“Art is something that anybody can do,” says board-certified art therapist Lori Mackey. “It’s not about how good it is; it’s about bringing people together with purpose and connection.” For individuals with I/DD, creating art not only encourages socialization, but also provides a host of other benefits as well. In Mackey’s role, she guides her patients as they create artwork both individually and in groups. These are 6 ways she’s seen art benefit individuals with I/DD:
1. Offers an outlet for expression
Art, whether music, dance, or painting, is all about expression. And while Mackey notes that art therapists don’t try to interpret their patients’ artwork, it can help individuals express themselves and work through their emotions. “Depending on their level, if they can label their emotions, they may be able to process them more effectively.” She also notes that using certain materials, like modeling clay, can provide a safe space for working through emotions like anger or frustration.
2. Offers a tactile experience
Using a variety of different materials like paint, clay, or paper offers a tactile experience that can benefit individuals who need more stimulation. It can also be a soothing experience, helping to desensitize individuals who are overstimulated.
3. Encourages socialization
Whether they’re working on individual projects or coming together as a group, art is an effective way to foster socialization. When Mackey recently guided an art project with adults with autism, one of the group’s caregivers noted that this was the first time she had seen members of the group socializing with each other. “They were able to let their guard down when they were working together and doing something with their hands,” she says. “They had a sense of purpose, both as individuals and as a group.”
4. Provides a sense of freedom
Individuals with I/DD often lead very structured lives with predictable routines. When art is built into that structure, individuals get a chance to play, make a mess, and enjoy themselves without disrupting the routines that help them stay centered. “It’s a place where it’s okay to be messy,” says Mackey. “It’s okay to splatter the paint; it’s okay to tear the paper.” And when individuals want to do their own thing? “As long as they’re safe, let them,” she says.
5. Develops skills
Art can help individuals with I/DD hone the skills they need to navigate daily challenges and enhance their independence. Creating art involves fine motor skills, hand-eye coordination, and special awareness, and can help individuals improve their dexterity and muscle control. Art can also help with cognitive skills, like problem solving and decision making, as they choose materials and work toward an individual or shared goal.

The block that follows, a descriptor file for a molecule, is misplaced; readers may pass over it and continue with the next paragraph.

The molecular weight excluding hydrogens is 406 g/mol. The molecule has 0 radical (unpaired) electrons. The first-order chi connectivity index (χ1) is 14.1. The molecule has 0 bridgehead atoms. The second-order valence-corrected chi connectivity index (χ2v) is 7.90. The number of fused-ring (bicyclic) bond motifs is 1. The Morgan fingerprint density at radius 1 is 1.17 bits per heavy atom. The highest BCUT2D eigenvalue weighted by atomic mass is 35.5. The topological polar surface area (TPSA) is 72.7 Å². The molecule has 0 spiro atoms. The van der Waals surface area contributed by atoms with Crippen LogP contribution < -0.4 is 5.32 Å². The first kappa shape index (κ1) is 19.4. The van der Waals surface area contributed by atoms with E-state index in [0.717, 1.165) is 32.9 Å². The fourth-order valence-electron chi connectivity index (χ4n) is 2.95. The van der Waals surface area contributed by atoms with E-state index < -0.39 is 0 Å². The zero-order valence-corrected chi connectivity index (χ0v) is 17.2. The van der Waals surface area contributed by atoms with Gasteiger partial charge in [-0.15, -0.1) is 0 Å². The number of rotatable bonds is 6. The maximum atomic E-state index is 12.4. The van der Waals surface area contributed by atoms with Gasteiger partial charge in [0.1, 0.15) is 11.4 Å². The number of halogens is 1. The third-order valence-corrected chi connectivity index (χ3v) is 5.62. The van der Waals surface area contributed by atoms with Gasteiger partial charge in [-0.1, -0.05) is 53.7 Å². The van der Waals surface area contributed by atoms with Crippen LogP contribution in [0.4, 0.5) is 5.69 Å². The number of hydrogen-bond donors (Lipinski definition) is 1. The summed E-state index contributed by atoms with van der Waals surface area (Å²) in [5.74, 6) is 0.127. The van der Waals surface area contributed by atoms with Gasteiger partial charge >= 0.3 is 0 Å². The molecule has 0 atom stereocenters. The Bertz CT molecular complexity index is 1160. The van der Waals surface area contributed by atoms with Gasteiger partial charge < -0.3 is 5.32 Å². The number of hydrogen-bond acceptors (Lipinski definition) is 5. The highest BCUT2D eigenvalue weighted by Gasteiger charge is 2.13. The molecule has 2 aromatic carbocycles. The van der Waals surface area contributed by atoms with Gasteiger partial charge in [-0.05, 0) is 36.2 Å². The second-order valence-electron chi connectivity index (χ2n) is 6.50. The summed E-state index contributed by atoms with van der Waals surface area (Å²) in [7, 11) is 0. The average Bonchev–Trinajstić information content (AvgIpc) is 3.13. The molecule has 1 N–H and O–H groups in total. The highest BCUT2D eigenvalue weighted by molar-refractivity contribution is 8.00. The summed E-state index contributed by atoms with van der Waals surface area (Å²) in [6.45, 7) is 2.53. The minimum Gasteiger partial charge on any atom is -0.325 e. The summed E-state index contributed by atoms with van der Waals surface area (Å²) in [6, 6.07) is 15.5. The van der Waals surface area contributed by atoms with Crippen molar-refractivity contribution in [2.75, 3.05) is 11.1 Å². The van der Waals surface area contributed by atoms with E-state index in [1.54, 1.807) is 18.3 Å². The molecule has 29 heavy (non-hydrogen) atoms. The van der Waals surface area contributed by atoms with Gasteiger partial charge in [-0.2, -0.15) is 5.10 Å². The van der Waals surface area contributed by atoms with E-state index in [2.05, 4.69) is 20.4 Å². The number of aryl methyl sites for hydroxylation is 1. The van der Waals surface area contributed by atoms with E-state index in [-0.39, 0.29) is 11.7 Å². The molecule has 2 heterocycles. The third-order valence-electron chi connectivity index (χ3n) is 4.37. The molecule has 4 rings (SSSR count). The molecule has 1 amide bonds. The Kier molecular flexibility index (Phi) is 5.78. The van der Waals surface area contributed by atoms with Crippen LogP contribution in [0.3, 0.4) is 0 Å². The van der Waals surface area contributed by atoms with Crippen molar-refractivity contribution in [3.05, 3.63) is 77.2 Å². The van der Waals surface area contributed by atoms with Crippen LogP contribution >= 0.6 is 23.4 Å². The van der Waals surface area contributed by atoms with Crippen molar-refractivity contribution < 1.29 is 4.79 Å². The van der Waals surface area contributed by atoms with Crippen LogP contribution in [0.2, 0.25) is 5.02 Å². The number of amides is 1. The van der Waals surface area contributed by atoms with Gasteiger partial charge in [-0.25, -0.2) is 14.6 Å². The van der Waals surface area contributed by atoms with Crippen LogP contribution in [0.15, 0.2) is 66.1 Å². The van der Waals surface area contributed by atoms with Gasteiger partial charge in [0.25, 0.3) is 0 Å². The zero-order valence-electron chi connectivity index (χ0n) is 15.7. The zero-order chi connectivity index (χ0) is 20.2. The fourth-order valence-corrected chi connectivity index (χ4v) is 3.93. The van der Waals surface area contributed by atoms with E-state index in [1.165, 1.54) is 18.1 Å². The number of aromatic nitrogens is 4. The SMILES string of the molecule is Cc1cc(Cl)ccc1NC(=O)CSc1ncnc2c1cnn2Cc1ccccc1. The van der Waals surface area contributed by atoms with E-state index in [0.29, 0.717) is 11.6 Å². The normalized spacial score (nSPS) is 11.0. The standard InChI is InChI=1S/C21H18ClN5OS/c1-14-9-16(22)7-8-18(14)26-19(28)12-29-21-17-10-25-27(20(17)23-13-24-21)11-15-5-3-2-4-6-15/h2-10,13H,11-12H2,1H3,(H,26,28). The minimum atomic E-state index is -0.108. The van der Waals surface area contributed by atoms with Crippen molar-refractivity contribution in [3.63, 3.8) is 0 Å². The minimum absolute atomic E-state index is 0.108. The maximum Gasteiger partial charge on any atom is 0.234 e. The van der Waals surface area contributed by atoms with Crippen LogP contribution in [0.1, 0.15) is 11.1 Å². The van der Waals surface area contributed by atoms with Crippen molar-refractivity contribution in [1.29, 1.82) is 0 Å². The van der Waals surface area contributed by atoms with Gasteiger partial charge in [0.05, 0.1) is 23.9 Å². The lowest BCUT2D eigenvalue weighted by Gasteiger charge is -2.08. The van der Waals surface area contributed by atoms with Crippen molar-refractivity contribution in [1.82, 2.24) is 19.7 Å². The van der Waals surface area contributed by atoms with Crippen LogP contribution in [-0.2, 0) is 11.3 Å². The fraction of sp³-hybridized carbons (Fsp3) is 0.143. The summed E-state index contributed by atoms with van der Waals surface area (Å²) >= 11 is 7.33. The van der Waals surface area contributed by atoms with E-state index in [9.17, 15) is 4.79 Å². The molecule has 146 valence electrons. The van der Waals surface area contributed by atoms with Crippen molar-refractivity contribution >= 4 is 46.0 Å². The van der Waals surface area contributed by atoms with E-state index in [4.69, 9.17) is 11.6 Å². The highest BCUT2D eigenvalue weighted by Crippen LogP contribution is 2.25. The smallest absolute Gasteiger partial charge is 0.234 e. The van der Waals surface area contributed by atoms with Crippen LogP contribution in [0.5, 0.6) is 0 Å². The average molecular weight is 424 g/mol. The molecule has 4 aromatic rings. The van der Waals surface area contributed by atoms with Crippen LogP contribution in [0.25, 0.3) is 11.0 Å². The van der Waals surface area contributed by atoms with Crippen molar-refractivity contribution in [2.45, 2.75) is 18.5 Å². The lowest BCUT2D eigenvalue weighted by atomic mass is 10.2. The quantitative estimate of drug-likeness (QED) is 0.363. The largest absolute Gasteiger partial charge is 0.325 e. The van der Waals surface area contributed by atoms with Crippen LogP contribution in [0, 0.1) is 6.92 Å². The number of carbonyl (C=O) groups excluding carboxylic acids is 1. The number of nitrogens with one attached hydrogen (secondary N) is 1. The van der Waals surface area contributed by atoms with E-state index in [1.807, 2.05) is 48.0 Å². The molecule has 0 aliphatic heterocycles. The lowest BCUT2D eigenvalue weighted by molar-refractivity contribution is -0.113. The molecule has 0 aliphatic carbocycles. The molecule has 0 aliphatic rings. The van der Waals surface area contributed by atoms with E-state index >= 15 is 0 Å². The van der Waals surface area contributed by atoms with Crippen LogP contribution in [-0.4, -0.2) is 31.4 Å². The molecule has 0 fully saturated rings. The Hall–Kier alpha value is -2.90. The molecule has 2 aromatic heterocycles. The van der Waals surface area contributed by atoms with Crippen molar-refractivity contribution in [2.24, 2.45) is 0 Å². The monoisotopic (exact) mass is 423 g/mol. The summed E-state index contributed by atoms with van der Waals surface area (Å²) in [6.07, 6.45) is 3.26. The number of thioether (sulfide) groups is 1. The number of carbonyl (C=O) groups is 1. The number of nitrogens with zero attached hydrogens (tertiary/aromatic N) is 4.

6. Helps staff connect with their clients
In her work at Advocate Children’s Hospital, Mackey often invites nurses and other hospital staff to join in on art activities with their patients. It can help them process emotions or relieve the stress of a challenging job. The biggest benefit, however, is the connection a shared art experience can foster between caregivers and their clients.
If you’re looking to incorporate art into your programming, Mackey offers these tips:
1. Use safe, appropriate materials
Consider materials like crayons and markers that are controllable and can be easily cleaned for infection control. Make materials available during designated art times rather than leaving them out.
2. Consider individual art kits
Building a kit of safe and appropriate materials for each individual prevents conflict and gives everyone the responsibility for taking care of their own supplies.
3. Bring in an art therapist
Art therapists must complete a master’s degree in art therapy and are required to complete a minimum of 600 clinical hours. They have a background in both art and psychology and are trained to work with groups and individuals who have special needs. Understanding that funding to hire a full-time art therapist might be difficult to obtain, Mackey suggest connecting with schools in your area that have an art therapy program. Graduate students need to gain experience and may be looking for a place to complete their clinical hours.
4. Engage staff
As noted above, staff can benefit from art therapy and may also be able to assist the therapist. Staff members who enjoy the arts on their own may be perfect for this opportunity.